We Run As One
by Katie Mace, Fleet Feet Sports Madison
There are many things that fill my mind while I am out running. It was no different while running the 2014 Boston Marathon. However, my thoughts were much different than any other run. I had run Boston before in 2003. That was a husband and three kids ago. That was also long before the events of the 2013 Boston Marathon. How could two people be so cruel? How could they choose to create so much hate and hurt? It left me angry, sad, yet hopeful that goodness would win out in the end. That is why I registered for this year's race. Runners are strong. Boston is stronger!
This year I waited in Athlete's Village with friends not knowing what was ahead of me. All I knew was that I had 26.2 miles to get there. My adrenaline was pumping, but as I looked around me I couldn't help but smile. I was doing this. The world was watching from TVs, computers, phones, and I was here living it. Soon it was time to start heading to the corrals. People were actually cheering us on as we walked to the start. This was my reminder of what this race meant to these people. It was so much more than "just a marathon." So, yes, I did take a sip of beer from that guy partying outside his house, because I was going to enjoy this race along with these incredible spectators!
The moment had arrived, no more waiting, no more nerves, time to run this race! I had already shed all my "warm" clothes and was bracing for my first run in MONTHS in shorts and a tank top. I joked after the race about my sunburn, saying that I escaped Wisconsin for a tropical vacation in Boston. I knew that the weather was going to be a factor, but I was ready to run. My training went well, so I was pumped and ready to go for it. I started strong and felt great. I was hitting all my splits and enjoying every step. The fans, the volunteers, and other runners were making the miles tick away quickly. Until I had to stop for a bathroom break at mile 15. I lost my stride and then was faced with the hills. They beat me up quite a bit. I knew then that this was not my day. I wondered how in the world I was going to get through the last long 10 plus miles. At this point I looked around and soaked in the crowd. It was their day. I tried my best to keep my smile, read every sign, and give every kid a high five. I walked more than any other race and hurt more than I could've anticipated. But I knew the crowd would help me finish this run. I had no idea what my time was and when I turned the corner onto Boylston I didn't really care. Emotion took over. The only clock I could see was from wave one (I was in wave 2). The clock read 4:09, the same time that was captured in so many photos as the time of the bombing last year. At that point I didn't even look at the clock for wave two, it didn't matter. I was finishing proud. I knew I did not hit my goal time, but my heart was happy. My emotions were beyond words.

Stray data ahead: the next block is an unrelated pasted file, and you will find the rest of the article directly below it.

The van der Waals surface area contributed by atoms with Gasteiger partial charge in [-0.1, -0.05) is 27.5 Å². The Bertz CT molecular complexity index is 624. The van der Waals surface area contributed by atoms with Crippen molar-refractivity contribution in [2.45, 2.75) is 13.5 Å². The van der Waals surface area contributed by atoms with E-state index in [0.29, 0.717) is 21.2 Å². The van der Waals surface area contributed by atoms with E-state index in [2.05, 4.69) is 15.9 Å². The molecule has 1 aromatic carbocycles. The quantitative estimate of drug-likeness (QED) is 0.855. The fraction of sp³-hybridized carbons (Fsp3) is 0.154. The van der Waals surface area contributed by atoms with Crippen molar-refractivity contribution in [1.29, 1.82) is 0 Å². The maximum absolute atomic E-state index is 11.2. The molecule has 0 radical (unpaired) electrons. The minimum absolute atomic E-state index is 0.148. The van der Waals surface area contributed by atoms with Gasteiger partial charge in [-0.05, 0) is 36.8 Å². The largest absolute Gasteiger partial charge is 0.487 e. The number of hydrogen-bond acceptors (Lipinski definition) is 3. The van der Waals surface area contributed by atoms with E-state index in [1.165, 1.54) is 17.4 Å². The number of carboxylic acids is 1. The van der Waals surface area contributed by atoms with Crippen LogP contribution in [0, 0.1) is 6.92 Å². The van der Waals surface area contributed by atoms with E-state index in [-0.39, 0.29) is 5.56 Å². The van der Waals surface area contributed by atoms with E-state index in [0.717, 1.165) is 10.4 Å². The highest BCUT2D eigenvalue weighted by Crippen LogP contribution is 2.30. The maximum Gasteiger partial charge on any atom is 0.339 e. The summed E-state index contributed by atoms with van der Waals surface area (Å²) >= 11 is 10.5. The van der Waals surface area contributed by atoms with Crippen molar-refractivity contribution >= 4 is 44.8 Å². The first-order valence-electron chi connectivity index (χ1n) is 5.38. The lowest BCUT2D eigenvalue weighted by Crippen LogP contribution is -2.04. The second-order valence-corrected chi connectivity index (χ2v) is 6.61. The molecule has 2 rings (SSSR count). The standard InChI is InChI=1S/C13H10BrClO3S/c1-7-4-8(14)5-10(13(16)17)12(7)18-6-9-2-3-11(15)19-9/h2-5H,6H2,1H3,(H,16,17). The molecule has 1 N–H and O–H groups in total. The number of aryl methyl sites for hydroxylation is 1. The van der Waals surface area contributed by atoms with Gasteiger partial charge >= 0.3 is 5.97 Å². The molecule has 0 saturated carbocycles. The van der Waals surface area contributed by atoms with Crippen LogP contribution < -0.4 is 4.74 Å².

As time passes, I am left to reflect on the race. I wanted to blame so much- the heat, training in an awful winter, nursing a 6 month old baby, going out too hard, blah, blah, blah! But now I shake away the negativity and know it was more than a number posted in the results. The memories In my heart will forever make me a stronger runner and person. I found what I was looking for when I registered for this race; goodness prevailed. Runners are strong. Boston is stronger.
A special thank you to my amazing husband who supports my crazy running addiction. He stayed home with our three beautiful children, so I could have this incredible experience. And a big congrats and thanks to those that I traveled with to Boston. It made the trip so much more to be with friends. We will forever share the bond of this race.